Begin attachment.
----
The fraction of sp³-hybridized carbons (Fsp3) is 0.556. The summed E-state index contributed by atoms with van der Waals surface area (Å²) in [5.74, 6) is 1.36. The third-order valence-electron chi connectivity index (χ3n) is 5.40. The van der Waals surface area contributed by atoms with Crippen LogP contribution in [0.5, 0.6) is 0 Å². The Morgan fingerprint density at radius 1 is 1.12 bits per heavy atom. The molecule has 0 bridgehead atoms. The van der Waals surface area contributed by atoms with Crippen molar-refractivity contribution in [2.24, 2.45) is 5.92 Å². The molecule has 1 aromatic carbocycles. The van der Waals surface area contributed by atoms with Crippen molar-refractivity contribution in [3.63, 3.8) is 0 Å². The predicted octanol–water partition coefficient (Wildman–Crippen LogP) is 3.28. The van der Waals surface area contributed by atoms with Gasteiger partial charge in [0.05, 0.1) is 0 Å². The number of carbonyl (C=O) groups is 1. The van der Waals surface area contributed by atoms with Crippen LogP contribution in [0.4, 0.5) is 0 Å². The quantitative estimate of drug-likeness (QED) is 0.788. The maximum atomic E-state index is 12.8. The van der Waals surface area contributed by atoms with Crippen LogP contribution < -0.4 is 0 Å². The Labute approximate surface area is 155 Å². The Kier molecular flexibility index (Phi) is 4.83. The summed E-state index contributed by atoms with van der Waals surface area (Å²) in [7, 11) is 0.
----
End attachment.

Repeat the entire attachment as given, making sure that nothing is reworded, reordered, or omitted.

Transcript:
The fraction of sp³-hybridized carbons (Fsp3) is 0.556. The summed E-state index contributed by atoms with van der Waals surface area (Å²) in [5.74, 6) is 1.36. The third-order valence-electron chi connectivity index (χ3n) is 5.40. The van der Waals surface area contributed by atoms with Crippen LogP contribution in [0.5, 0.6) is 0 Å². The Morgan fingerprint density at radius 1 is 1.12 bits per heavy atom. The molecule has 0 bridgehead atoms. The van der Waals surface area contributed by atoms with Crippen molar-refractivity contribution in [2.24, 2.45) is 5.92 Å². The molecule has 1 aromatic carbocycles. The van der Waals surface area contributed by atoms with Crippen molar-refractivity contribution in [3.63, 3.8) is 0 Å². The predicted octanol–water partition coefficient (Wildman–Crippen LogP) is 3.28. The van der Waals surface area contributed by atoms with Gasteiger partial charge in [0.05, 0.1) is 0 Å². The number of carbonyl (C=O) groups is 1. The van der Waals surface area contributed by atoms with Crippen LogP contribution in [0.4, 0.5) is 0 Å². The quantitative estimate of drug-likeness (QED) is 0.788. The maximum atomic E-state index is 12.8. The van der Waals surface area contributed by atoms with Crippen LogP contribution < -0.4 is 0 Å². The Labute approximate surface area is 155 Å². The Kier molecular flexibility index (Phi) is 4.83. The summed E-state index contributed by atoms with van der Waals surface area (Å²) in [7, 11) is 0.